THROUGHOUT THE BOOK, we estimate models to test whether the tendency of justices to support outcomes consistent with their policy preferences is constrained by either legal doctrines or a combination of doctrines and the legislative and executive branches. Here we describe the latent variable specification employed to test whether non-ideological factors affect justice behavior. Generalizing the model to include multiple non-ideological factors is straightforward. Let i = 1, …, N index individuals and v = 1, …, V index votes. The utility of actor i of voting for the conservative alternative is
whereis the spatial location of the conservative alternative, θit is the ideal point of the actor at the time of proposal t, is the non-policy value of voting for the conservative alternative, δi is the weight placed by i on non-policy values, and is a random shock. The utility of voting for the liberal alternative with spatial location of is analogous.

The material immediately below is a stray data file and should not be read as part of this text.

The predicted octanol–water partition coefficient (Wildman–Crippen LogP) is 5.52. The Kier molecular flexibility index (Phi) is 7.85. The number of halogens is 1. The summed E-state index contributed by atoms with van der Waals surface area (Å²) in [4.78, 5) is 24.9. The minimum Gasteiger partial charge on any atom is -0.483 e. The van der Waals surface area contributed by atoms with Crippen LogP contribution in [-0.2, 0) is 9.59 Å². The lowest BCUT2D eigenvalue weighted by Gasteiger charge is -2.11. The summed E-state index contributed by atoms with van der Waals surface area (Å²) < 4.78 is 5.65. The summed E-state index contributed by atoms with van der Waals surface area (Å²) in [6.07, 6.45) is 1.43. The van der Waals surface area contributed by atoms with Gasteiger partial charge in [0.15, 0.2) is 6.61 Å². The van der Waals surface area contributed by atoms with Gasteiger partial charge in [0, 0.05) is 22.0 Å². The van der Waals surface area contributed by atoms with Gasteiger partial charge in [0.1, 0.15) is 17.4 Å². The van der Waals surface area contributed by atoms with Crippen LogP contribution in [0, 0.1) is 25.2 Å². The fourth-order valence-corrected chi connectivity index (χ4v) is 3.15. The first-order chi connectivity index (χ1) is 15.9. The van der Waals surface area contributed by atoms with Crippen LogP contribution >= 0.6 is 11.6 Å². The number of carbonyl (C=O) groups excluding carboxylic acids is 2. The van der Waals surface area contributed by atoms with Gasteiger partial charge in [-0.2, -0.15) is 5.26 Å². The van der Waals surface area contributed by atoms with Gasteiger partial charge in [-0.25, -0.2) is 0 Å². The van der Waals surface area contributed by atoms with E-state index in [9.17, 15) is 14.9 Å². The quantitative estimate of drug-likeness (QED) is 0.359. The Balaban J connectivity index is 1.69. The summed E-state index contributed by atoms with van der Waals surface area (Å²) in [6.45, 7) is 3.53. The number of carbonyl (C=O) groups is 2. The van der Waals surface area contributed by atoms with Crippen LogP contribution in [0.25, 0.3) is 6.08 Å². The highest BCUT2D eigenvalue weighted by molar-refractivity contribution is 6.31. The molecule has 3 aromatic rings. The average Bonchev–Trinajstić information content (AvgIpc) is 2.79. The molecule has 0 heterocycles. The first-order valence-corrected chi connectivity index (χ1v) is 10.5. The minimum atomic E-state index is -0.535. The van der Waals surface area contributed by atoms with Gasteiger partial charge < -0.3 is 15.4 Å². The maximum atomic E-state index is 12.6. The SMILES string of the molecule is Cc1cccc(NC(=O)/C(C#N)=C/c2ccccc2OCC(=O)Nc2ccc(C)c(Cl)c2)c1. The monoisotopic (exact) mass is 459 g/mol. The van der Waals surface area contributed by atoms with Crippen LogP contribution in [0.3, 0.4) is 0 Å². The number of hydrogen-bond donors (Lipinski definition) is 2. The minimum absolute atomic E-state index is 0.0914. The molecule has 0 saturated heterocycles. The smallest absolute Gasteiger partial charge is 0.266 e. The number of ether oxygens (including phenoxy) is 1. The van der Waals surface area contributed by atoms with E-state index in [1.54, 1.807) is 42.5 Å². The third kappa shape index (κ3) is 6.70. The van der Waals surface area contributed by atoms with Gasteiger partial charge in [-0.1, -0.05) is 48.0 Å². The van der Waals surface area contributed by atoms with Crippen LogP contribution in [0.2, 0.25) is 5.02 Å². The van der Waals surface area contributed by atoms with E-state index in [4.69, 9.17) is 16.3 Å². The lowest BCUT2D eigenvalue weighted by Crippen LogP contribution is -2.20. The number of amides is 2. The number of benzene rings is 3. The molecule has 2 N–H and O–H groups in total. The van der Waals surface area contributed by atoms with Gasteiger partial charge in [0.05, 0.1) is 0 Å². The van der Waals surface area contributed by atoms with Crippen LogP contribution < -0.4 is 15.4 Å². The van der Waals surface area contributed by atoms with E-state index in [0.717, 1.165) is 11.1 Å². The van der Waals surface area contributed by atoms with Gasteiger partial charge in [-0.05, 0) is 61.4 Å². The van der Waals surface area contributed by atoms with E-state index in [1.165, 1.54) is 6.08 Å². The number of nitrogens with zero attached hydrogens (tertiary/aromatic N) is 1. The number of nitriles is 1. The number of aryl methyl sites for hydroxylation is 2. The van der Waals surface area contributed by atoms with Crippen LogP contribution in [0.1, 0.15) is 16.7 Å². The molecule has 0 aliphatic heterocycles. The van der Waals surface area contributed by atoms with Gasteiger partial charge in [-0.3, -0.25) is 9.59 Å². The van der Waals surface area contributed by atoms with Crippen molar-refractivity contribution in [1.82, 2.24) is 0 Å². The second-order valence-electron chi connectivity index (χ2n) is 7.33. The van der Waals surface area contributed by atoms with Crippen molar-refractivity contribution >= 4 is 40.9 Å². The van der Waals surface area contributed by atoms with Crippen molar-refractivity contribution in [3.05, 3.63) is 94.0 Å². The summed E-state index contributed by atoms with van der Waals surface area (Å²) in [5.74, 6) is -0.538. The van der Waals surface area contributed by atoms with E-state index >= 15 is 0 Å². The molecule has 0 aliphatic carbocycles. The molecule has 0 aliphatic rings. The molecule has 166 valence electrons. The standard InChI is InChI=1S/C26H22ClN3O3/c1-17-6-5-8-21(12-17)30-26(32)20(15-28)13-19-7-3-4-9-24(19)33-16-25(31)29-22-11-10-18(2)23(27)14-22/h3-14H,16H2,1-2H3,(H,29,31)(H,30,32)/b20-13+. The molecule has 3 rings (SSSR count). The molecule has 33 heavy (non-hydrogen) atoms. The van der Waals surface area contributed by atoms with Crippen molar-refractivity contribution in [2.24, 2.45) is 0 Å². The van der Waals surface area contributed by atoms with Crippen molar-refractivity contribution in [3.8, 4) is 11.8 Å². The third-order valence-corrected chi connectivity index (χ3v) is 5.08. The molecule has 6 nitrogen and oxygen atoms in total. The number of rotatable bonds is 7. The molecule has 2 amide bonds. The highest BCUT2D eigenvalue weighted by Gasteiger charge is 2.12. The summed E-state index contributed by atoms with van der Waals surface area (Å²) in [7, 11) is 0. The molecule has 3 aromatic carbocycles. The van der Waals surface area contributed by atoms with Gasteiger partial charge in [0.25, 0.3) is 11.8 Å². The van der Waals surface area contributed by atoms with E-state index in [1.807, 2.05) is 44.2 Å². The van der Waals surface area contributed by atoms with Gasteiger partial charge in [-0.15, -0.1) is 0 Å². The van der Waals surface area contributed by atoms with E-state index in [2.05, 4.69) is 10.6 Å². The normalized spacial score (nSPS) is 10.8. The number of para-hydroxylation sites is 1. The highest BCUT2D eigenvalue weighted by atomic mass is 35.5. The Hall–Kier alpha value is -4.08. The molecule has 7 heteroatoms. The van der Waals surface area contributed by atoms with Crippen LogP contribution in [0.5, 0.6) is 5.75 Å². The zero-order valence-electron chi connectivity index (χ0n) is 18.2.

Letbe the utility difference between the conservative and liberal alternatives. It is
Letbe the vote cutpoint, be the vote “discrimination parameter,”1 be an observed non-ideological deference variable, and be a N(0, 1) random variable; then
Observed votes (as opposed to unobserved latent values above) are denoted by yitv. To address rotational identification (e.g., liberals can have high values or low values), conservative votes are coded as yitv= 1. The location and scale of ideal points are identified by assuming they have mean 0 and variance 1; this is equivalent to fixing two individuals at arbitrary points (see, e.g., Bafumi et al. 2005).